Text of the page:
This case examines the interplay of financial reporting, tax and regulatory motivations in a firm's decision to issue securities. The context for the case is a bank's decision whether to issue debt or trust preferred securities (TPS). Currently, TPS are changing the landscape of corporate balance sheets with an increasing number of companies reporting securities in the “mezzanine” section of the balance sheet (between equity and debt). Referred to by many as the “Holy Grail” of financial instruments, TPS appear to be the first securities to be treated as debt for tax purposes, but not for financial reporting or debt‐rating purposes. Since their introduction in late 1993, they have quickly become the primary variant of new preferred stock issues, representing 60 percent of all new issues of preferred stock.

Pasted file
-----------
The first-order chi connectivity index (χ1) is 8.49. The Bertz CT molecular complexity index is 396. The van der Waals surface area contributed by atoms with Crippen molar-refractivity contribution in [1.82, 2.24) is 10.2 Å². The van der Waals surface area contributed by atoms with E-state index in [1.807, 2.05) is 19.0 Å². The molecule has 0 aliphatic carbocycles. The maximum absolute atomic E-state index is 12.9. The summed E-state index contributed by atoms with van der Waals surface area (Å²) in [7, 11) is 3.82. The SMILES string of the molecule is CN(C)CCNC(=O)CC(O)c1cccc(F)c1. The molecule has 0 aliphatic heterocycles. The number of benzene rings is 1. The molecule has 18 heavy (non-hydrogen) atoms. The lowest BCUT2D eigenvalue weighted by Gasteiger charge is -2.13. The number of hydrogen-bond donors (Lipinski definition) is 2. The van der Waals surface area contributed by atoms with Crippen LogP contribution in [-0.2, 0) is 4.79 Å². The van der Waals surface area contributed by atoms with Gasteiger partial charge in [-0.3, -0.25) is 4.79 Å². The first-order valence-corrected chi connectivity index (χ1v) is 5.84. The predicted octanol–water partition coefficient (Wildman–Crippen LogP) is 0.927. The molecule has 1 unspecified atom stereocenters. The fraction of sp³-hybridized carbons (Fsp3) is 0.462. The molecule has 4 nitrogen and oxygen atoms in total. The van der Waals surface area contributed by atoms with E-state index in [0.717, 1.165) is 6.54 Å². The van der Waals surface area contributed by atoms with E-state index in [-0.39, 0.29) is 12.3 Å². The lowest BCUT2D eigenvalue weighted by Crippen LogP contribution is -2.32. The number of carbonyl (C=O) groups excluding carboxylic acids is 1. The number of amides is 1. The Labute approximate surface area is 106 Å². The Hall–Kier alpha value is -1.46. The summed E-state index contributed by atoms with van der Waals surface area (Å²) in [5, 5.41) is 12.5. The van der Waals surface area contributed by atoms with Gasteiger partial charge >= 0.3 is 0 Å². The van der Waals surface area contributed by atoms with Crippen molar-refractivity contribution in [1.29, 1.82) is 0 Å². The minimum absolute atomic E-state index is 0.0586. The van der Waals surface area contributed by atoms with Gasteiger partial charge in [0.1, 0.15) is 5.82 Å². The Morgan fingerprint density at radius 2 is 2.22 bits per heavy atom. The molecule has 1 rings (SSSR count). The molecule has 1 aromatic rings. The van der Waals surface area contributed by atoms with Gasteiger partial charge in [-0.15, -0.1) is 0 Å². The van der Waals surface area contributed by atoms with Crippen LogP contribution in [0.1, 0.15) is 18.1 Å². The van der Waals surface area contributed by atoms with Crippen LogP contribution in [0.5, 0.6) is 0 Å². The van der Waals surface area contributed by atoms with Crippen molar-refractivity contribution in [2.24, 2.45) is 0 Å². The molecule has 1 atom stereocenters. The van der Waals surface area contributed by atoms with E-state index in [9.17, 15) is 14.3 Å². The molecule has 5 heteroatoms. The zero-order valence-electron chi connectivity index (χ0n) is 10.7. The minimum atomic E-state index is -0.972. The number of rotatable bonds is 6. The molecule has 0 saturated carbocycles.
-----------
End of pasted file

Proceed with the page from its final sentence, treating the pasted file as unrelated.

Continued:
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Research Article| May 01 1999
Multiple Motivations and Effects: The Case of Trust Preferred Stock
Peter J. Frischmann, Assistant Professor;
Issues in Accounting Education (1999) 14 (2): 269–284.
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Peter J. Frischmann, Terry D. Warfield; Multiple Motivations and Effects: The Case of Trust Preferred Stock. Issues in Accounting Education 1 May 1999; 14 (2): 269–284. doi: https://doi.org/10.2308/iace.19220.127.116.119
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